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Luis was always brave - we didn't go easy on him: FFT meets Suarez's older brother

Luis was always a very brave boy. I’m six years older than him, and when I was playing street football with my friends, he wanted to play, too, without caring about being younger. At the beginning my friends would try to be easy on him, since he was so young, but as soon as he’d started dribbling past everyone, they weren’t so nice with him!

My idols were Ruben Sosa and Enzo Francescoli, as they played in my position. His idols were Batistuta and Chevanton. He’d yell their names as soon as he’d taken a shot. We also liked the goalkeeper Jorge Seré, and since we both like goalkeeping a little bit, we tried to be him, too.

We’re both big fans of Nacional, and it was a dream come true to see him play and win the championship with them. My dad and most of my brothers and sisters –we are 7 in total– are Nacional fans, only my mom and one brother, Maxi, support Peñarol.

Whatsapp with brother Luis

I was the first one to leave Uruguay and play abroad, for El Salvador’s Isidro Metapan. It was hard to be away when technology didn’t help as it does now. I had to go to a cyber café to talk to them, since calling was ridiculously expensive, and they’d gather, my mother, Luis and the rest of the family, in another cyber café in Uruguay, just to see me. Or actually see my face freezing because connections were so slow! But it was very emotional. Now it’s impossible to think not to be in touch with them after two or three hours, but then it was a matter of weeks.

"Pepe Reina gave me four pair of gloves. When I went back home it looked like I was Liverpool’s kit man!"

Luis left a couple of years after I did, to play for Groningen, convinced that he wouldn’t be back from Europe in a while. He is so focused that I admire him for that. At Ajax he’d been fantastic, and I say this not just because of the goals he scored, but for his match performances. I’d wake up early and go to the cyber café of my neighbourhood. Sometimes I was waiting on the street, a Sunday at 7am, before it was even open. It was the only way to see him in action. Now it’s easier, I don’t have to go anywhere, I can just watch him on television.

I now play in Guatemala, for Comunicaciones, and due to time difference I have to wake up even earlier. Sometimes five in the morning, but it’s so worth it. After he scores one of his strange goals, you know, those where he takes a shot from an impossible angle and nets it, I write a message on Whatsapp: “What a goal! You’ll tell me that you really meant to do that, won’t you?” Then he picks the phone after the game and finds all the messages.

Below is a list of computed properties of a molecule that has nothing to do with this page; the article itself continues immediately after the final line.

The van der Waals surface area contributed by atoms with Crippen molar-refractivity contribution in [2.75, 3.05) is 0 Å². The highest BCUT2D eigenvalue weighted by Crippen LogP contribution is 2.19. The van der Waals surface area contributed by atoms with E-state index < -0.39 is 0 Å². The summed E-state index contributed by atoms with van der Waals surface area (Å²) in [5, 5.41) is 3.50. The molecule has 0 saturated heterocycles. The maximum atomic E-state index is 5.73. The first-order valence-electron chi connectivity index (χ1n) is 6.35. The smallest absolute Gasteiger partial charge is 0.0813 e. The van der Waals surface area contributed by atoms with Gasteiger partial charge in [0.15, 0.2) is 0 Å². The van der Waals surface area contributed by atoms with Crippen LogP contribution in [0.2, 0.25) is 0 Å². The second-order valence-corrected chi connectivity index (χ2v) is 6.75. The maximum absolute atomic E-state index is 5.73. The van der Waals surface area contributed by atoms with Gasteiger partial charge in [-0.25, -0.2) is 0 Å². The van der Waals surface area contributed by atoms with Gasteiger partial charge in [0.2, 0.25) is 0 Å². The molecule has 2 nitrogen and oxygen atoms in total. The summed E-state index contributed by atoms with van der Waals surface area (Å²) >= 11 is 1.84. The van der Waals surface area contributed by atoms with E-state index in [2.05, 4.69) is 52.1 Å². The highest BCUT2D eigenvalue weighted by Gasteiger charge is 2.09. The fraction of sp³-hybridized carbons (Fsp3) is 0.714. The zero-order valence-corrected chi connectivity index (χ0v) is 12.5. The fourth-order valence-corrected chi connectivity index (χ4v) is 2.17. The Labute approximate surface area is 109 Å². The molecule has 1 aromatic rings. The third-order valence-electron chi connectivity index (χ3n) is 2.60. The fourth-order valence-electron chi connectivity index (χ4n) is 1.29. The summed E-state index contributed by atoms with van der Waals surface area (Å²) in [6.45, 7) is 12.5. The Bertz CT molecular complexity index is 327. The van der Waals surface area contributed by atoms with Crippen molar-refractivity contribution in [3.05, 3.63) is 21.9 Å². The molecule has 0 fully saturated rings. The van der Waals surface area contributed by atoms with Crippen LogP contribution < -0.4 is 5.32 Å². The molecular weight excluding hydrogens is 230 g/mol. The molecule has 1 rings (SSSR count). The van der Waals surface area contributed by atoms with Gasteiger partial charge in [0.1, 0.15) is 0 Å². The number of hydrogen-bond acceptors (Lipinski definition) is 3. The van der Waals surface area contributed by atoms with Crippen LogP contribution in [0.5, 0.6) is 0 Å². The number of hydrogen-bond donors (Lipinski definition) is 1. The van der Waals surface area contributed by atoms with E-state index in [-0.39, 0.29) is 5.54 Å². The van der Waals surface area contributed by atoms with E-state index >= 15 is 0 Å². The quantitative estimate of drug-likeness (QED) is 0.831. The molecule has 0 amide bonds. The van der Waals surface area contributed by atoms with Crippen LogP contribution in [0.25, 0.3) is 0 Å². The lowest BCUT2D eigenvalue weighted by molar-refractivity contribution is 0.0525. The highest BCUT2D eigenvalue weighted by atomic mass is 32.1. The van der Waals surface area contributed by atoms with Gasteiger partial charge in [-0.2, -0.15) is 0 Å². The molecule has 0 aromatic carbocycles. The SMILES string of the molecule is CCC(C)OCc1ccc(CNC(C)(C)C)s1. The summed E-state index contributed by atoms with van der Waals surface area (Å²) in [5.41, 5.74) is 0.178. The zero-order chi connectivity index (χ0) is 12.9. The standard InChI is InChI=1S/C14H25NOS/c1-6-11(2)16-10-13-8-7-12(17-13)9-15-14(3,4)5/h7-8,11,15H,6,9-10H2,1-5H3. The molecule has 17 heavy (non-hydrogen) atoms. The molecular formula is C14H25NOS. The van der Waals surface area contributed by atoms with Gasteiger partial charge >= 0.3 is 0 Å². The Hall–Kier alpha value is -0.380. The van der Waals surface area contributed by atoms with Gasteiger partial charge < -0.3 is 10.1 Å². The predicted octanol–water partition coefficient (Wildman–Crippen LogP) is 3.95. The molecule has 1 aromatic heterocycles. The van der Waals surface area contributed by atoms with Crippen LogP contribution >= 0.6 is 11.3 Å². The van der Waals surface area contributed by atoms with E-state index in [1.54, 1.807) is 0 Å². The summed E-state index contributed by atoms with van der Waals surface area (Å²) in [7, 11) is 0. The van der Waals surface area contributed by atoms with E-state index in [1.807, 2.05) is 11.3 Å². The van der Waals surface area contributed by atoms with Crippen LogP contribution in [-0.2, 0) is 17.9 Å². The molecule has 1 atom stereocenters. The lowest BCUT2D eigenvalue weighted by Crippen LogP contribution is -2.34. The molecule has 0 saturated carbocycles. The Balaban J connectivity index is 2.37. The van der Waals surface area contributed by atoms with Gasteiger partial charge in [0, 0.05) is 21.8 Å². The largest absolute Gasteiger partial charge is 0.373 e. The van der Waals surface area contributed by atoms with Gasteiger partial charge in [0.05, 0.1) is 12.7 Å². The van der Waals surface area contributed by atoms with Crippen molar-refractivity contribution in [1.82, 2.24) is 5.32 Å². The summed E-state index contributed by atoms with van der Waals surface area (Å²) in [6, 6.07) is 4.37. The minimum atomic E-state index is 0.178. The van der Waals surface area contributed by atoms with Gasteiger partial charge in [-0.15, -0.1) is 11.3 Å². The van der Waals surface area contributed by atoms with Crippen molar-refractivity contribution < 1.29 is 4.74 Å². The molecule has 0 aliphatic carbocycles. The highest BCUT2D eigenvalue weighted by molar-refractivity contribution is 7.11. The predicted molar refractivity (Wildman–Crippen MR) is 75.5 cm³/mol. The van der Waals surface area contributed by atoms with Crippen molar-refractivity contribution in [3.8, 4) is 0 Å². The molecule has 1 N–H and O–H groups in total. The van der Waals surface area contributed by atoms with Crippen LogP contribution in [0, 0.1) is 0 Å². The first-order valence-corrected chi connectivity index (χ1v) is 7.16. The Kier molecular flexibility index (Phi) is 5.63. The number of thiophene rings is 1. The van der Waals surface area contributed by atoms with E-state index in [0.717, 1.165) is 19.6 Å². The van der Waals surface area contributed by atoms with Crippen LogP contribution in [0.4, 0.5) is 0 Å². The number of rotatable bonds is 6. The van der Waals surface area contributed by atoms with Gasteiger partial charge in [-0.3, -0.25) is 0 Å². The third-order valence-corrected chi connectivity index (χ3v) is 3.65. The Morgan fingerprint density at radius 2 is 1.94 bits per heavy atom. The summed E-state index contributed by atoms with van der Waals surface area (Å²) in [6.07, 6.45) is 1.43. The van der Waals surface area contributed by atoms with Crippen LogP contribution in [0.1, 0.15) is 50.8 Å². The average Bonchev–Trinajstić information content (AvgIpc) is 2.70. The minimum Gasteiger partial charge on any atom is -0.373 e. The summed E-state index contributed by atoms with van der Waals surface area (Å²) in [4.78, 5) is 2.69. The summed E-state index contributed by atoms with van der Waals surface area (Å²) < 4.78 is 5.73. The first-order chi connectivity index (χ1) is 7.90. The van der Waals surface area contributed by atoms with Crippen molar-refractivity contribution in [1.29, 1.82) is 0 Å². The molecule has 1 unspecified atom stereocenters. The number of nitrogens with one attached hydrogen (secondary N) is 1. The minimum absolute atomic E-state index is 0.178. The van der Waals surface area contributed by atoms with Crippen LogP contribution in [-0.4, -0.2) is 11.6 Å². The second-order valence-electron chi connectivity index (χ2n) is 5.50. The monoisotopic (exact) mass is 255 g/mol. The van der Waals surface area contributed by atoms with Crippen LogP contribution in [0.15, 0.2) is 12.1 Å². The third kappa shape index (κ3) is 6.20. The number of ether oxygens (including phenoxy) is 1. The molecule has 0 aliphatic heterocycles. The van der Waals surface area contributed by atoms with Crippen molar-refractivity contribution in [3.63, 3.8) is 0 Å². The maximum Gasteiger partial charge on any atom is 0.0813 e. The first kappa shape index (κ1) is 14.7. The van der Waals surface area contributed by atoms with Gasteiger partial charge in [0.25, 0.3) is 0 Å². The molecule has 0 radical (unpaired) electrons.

'Four passes and bam!'

Luis is playing incredible football at Liverpool. I think the club suits him and equally he suits the club. His teammates are terrific, too. And he is getting the respect and praise he deserves from the rest of people. He’s been chosen player of the month consecutively, and Liverpool are also winning crucial games. I like the fact that they’re in a very Uruguayan situation: while everybody speaks about Arsenal, Chelsea or City, all losing points as soon as they get the lead, the truth is that Liverpool are always there, quite close, playing well, having solid performances, and I think they’ll get the lead when the time is right. Besides, Luis likes when somebody writes him off, it’s a great motivation. We all Uruguayans feel that way, actually.

Which other Premier League team can rely on the easiness of scoring goals that Liverpool have? They don’t need to waste too much time in the build-up, they just nail four passes together and bam, they score. The way they destroyed Arsenal proves so.

I had the chance of visiting him for Christmas 2012, with one of our brothers, and it was amazing. We would get to the training ground at 7, one hour in advance, so we could prepare and drink our beloved “mate”. I was with my son, Agustin. Suddenly all the lads were arriving and Luis introduced us. (Steven) Gerrard came back and invited Agustin to the dressing room. Some minutes later, he comes back with Gerrard’s signed jersey. You can’t imagine my emotion.

We spent New Year’s Eve in Lucas Leiva’s home and it was really funny. In England they take the celebrations very differently, so we were the only ones having an arsenal of skyrockets and petards in the whole neighbourhood. It was so silent, expect from our house, that had more noise than a war film.

I took back home some good gifts for myself, too: Lucas Leiva gave me his shirt, Pepe Reina gave me four pair of gloves (later auctioned to sponsor a foundation that helps children with cancer) and I got a pair of boots from Nuri Sahin and Stevie Gerrard, on top of the gear Luis gave me. When I went back home in El Salvador, it looked like I was Liverpool’s kit man! It was so great to be at Anfield. He scored twice and dedicated them signalling to us, the whole stadium cheering. I felt I was walking on the moon.


We are all living a dream with Luis. As a brother, and as a Uruguayan, I’m so proud of him. To realise that he’s the all-time goalscorer of the national team, after so many legends that have played in the light-blue shirt, is really too much. And the best part is that there’s more and more to come, he’s still young and very ambitious.

It’s true that we have broken the bunk beds where we all slept a couple of times [while attempting spectacular bicycle kicks], but other than that, we’ve always behaved nicely. Luis has a very quiet character. But when he enters the pitch, he is different. I’ve never met someone so eager to win in any situation, no matter if it’s a training session, or a friendly game, the preseason or postseason. He’s always focused on scoring and winning.